P.S. Wondering if Mississippi State product Jonathan Papelbon’s last pitch for Boston will be the one that Baltimore’s Robert Andino smacked into left field to beat the Red Sox on Wednesday night and, ultimately, knock them out of the playoffs. Papelbon, 31-of-34 in saves this season, is a pending free agent. … Wondering also why Tampa Bay manager Joe Maddon felt compelled to thank Orioles manager Buck Showalter (the former MSU player) and his team for playing hard against the Red Sox. Aren’t they supposed to play hard, just as a matter of course? … Tyler Pastornicky didn’t play Wednesday, but he was on the bench for Atlanta, becoming the 59th M-Braves alumnus to advance to The Show. Pastornicky hit .314 for the M-Braves and .365 in 27 games at Triple-A Gwinnett. The Braves looked past Diory Hernandez and Brandon Hicks to bring up Pastornicky as an emergency shortstop. He might be the shortstop in Atlanta next season.
You have to love Jonathan Papelbon’s intensity. The ex-Mississippi State star holds nothing back. From his pre-pitch scowl to his postgame commentary, he is all in all the time. After working 2 1/3 scoreless innings in Boston’s gut-grinding, 14-inning win at New York late Sunday night, Papelbon, defying the baseball gods, declared the Red Sox’s epic September swoon over. “Now we roll,” he said. Well … the BoSox lost the next night and fell into a tie for the American League wild card lead with Tampa Bay. On Tuesday night, Papelbon nailed down his 31st save (in 33 opportunities) in an 8-7 win over Baltimore; he gave up a couple of hits and a run but got the job done. “Only the strong will survive,” Papelbon told reporters after the game. “The weak will fall by the wayside.” Boston faces another pressure-packed game at Baltimore tonight, still tied with the Rays on the last day of the regular season. If he’s needed — and fate says he will be — Papelbon will tromp out there, breathing fire.
Two questions arise about Mississippian Chad Bradford after seeing the movie “Moneyball.” First, who is that playing the part of Bradford and mimicking his submarine-style delivery? Well, the actor’s name is Casey Bond, and, yes, he was a minor league pitcher, reaching the Triple-A level with San Francisco before being released and moving on, eventually, to acting. Second, what kind of money did Bradford make during his big league career? Bradford, from Byram by way of Hinds Community College and Southern Miss, had a very good career. He was 36-28 with a 3.26 ERA and 11 saves. More impressive than that, he played in seven different postseasons with five different teams over 12 years. He pitched in the 2008 World Series for Tampa Bay. His career postseason ERA in 24 games was 0.39. With numbers like those, it’s no surprise that his value — and his salary — grew rapidly as his career progressed. In 2002, the “Moneyball” season on which the movie is based, Bradford, one of the so-called undervalued misfits the low-budget Oakland A’s coveted, made $235,000, according to baseball-reference.com. That was his second year with the A’s; they had gotten him in a trade with the Chicago White Sox in December 2000. Bradford got a raise to $331,000 in 2003, to $965,000 in 2004 and to $1.4 million in 2005. He was traded at midseason that year to Boston. In his final year, 2009 with Tampa Bay, Bradford made a reported $3.67 million. As a relief specialist used primarily in late innings to get ground balls, Bradford certainly wasn’t undervalued anymore.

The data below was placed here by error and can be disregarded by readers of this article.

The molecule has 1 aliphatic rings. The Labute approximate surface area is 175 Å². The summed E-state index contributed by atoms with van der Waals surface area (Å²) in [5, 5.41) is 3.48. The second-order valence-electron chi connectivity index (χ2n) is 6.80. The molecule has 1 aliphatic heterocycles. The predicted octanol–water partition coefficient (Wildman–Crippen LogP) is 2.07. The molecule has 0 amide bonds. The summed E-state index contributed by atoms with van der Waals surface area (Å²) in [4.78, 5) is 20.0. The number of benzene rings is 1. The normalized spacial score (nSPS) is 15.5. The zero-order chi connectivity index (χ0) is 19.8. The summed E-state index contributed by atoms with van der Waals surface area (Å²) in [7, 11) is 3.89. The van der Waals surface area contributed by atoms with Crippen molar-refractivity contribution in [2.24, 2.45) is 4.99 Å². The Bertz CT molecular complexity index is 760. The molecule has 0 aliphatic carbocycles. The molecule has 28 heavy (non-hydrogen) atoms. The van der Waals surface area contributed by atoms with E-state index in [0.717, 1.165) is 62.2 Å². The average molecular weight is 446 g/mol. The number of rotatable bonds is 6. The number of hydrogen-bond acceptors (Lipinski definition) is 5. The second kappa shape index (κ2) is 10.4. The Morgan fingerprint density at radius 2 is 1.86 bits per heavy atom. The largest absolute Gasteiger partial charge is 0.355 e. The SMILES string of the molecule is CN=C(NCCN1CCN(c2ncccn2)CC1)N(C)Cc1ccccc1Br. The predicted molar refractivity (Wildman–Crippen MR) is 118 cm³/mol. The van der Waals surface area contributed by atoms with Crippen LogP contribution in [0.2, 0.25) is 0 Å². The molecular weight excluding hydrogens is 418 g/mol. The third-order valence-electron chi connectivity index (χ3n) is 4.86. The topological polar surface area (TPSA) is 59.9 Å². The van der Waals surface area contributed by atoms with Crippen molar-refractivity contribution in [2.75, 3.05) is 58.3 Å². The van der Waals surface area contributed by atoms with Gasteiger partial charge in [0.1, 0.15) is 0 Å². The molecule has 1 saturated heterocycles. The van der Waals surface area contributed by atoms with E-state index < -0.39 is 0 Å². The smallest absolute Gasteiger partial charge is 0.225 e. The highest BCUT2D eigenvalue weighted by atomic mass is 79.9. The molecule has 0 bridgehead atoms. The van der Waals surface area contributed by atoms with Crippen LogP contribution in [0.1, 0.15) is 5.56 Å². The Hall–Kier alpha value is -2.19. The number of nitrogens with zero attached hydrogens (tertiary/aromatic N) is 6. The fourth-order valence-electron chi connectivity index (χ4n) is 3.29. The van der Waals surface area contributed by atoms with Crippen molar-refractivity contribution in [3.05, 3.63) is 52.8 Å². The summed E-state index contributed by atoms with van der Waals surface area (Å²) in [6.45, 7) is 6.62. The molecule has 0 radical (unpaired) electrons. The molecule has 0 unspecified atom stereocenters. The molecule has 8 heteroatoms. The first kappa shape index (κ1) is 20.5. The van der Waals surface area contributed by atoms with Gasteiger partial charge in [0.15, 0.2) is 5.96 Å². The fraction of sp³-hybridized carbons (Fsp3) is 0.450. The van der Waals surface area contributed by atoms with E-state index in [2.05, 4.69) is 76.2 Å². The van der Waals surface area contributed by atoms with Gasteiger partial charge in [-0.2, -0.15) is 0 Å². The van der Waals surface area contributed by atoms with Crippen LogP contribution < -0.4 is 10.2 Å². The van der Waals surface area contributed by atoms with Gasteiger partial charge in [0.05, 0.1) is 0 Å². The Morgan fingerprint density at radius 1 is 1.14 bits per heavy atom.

Tonight, it’s Cliff Lee. On Tuesday, Roy Oswalt. The run-starved Atlanta Braves, trying to nail down the National League wild card, face those two former Mississippi junior college stars, plus the Philadelphia Phillies’ vaunted lineup, in their next two games. Then they get hot rookie Vance Worley on Wednesday. Atlanta has a 1-game lead on St. Louis, which finishes with three games against the worst team in baseball, Houston. This is a tough row to hoe for the Braves. Lee, a Meridian Community College alumnus, is 16-8 with a 2.38 ERA and is still in the NL Cy Young conversation. Oswalt, out of Holmes CC, hasn’t had a great year (8-10, 3.86) but is capable of a great outing at any time. Stay tuned.